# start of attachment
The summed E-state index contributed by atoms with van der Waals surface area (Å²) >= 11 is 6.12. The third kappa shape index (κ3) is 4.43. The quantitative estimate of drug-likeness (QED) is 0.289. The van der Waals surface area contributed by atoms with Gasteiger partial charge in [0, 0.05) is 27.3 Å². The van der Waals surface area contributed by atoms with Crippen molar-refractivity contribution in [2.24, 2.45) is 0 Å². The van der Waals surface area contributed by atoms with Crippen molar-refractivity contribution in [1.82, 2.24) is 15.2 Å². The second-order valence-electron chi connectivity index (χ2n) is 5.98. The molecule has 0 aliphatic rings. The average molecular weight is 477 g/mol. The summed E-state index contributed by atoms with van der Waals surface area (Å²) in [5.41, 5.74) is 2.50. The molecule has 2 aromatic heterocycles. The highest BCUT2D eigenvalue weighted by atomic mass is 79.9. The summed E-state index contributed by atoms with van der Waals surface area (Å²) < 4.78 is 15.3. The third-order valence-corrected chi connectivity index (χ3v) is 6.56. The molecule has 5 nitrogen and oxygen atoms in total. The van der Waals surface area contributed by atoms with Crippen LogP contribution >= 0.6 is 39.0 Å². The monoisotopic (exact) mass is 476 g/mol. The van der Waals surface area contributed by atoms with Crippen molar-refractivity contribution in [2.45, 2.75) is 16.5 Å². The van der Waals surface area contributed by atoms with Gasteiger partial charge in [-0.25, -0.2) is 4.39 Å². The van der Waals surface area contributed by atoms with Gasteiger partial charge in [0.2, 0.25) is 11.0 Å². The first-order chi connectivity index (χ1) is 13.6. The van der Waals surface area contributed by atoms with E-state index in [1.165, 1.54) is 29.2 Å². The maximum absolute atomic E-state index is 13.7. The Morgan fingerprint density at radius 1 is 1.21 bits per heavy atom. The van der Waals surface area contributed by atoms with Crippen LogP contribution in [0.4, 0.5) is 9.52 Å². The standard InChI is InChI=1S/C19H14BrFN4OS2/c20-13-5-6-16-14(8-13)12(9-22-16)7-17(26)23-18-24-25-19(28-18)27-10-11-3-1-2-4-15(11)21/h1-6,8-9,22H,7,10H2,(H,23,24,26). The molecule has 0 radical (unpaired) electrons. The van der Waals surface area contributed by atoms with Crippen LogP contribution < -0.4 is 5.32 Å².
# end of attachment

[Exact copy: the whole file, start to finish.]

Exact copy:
The summed E-state index contributed by atoms with van der Waals surface area (Å²) >= 11 is 6.12. The third kappa shape index (κ3) is 4.43. The quantitative estimate of drug-likeness (QED) is 0.289. The van der Waals surface area contributed by atoms with Gasteiger partial charge in [0, 0.05) is 27.3 Å². The van der Waals surface area contributed by atoms with Crippen molar-refractivity contribution in [2.24, 2.45) is 0 Å². The van der Waals surface area contributed by atoms with Crippen molar-refractivity contribution in [1.82, 2.24) is 15.2 Å². The second-order valence-electron chi connectivity index (χ2n) is 5.98. The molecule has 0 aliphatic rings. The average molecular weight is 477 g/mol. The summed E-state index contributed by atoms with van der Waals surface area (Å²) in [5.41, 5.74) is 2.50. The molecule has 2 aromatic heterocycles. The highest BCUT2D eigenvalue weighted by atomic mass is 79.9. The summed E-state index contributed by atoms with van der Waals surface area (Å²) < 4.78 is 15.3. The third-order valence-corrected chi connectivity index (χ3v) is 6.56. The molecule has 5 nitrogen and oxygen atoms in total. The van der Waals surface area contributed by atoms with Crippen LogP contribution >= 0.6 is 39.0 Å². The monoisotopic (exact) mass is 476 g/mol. The van der Waals surface area contributed by atoms with Crippen molar-refractivity contribution in [2.45, 2.75) is 16.5 Å². The van der Waals surface area contributed by atoms with Gasteiger partial charge in [-0.25, -0.2) is 4.39 Å². The van der Waals surface area contributed by atoms with Gasteiger partial charge in [0.2, 0.25) is 11.0 Å². The first-order chi connectivity index (χ1) is 13.6. The van der Waals surface area contributed by atoms with E-state index in [1.165, 1.54) is 29.2 Å². The maximum absolute atomic E-state index is 13.7. The Morgan fingerprint density at radius 1 is 1.21 bits per heavy atom. The van der Waals surface area contributed by atoms with Crippen LogP contribution in [0.4, 0.5) is 9.52 Å². The standard InChI is InChI=1S/C19H14BrFN4OS2/c20-13-5-6-16-14(8-13)12(9-22-16)7-17(26)23-18-24-25-19(28-18)27-10-11-3-1-2-4-15(11)21/h1-6,8-9,22H,7,10H2,(H,23,24,26). The molecule has 0 radical (unpaired) electrons. The van der Waals surface area contributed by atoms with Crippen LogP contribution < -0.4 is 5.32 Å².